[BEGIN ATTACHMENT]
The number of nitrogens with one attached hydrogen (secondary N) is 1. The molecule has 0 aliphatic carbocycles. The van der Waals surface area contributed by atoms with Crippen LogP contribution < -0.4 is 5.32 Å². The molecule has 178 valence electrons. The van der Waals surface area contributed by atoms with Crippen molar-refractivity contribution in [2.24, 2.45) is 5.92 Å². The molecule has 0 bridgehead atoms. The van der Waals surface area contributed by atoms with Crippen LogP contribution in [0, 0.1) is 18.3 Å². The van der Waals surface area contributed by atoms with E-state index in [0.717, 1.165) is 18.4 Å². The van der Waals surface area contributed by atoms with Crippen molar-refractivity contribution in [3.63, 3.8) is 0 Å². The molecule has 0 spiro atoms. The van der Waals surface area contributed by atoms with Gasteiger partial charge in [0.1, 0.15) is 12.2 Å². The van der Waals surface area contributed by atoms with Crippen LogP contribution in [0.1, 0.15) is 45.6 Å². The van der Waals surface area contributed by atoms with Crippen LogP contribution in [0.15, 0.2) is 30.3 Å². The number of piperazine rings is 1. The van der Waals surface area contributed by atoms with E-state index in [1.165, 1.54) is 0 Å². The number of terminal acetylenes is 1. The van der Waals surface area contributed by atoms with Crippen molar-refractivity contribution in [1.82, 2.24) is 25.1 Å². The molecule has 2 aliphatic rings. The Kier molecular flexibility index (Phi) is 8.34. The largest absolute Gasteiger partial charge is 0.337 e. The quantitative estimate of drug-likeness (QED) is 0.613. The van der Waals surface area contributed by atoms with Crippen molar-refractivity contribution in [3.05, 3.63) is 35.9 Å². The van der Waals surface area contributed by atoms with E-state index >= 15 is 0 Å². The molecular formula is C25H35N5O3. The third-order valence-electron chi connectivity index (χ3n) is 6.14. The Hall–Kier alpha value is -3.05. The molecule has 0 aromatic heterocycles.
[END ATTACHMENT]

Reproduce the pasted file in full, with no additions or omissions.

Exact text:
The number of nitrogens with one attached hydrogen (secondary N) is 1. The molecule has 0 aliphatic carbocycles. The van der Waals surface area contributed by atoms with Crippen LogP contribution < -0.4 is 5.32 Å². The molecule has 178 valence electrons. The van der Waals surface area contributed by atoms with Crippen molar-refractivity contribution in [2.24, 2.45) is 5.92 Å². The molecule has 0 bridgehead atoms. The van der Waals surface area contributed by atoms with Crippen LogP contribution in [0, 0.1) is 18.3 Å². The van der Waals surface area contributed by atoms with E-state index in [0.717, 1.165) is 18.4 Å². The van der Waals surface area contributed by atoms with Crippen molar-refractivity contribution in [3.63, 3.8) is 0 Å². The molecule has 0 spiro atoms. The van der Waals surface area contributed by atoms with Gasteiger partial charge in [0.1, 0.15) is 12.2 Å². The van der Waals surface area contributed by atoms with Crippen LogP contribution in [0.1, 0.15) is 45.6 Å². The van der Waals surface area contributed by atoms with Crippen LogP contribution in [0.15, 0.2) is 30.3 Å². The number of piperazine rings is 1. The van der Waals surface area contributed by atoms with E-state index in [1.165, 1.54) is 0 Å². The number of terminal acetylenes is 1. The van der Waals surface area contributed by atoms with Crippen molar-refractivity contribution in [1.82, 2.24) is 25.1 Å². The molecule has 2 aliphatic rings. The Kier molecular flexibility index (Phi) is 8.34. The largest absolute Gasteiger partial charge is 0.337 e. The quantitative estimate of drug-likeness (QED) is 0.613. The van der Waals surface area contributed by atoms with Crippen molar-refractivity contribution in [3.05, 3.63) is 35.9 Å². The van der Waals surface area contributed by atoms with E-state index >= 15 is 0 Å². The molecular formula is C25H35N5O3. The third-order valence-electron chi connectivity index (χ3n) is 6.14. The Hall–Kier alpha value is -3.05. The molecule has 0 aromatic heterocycles.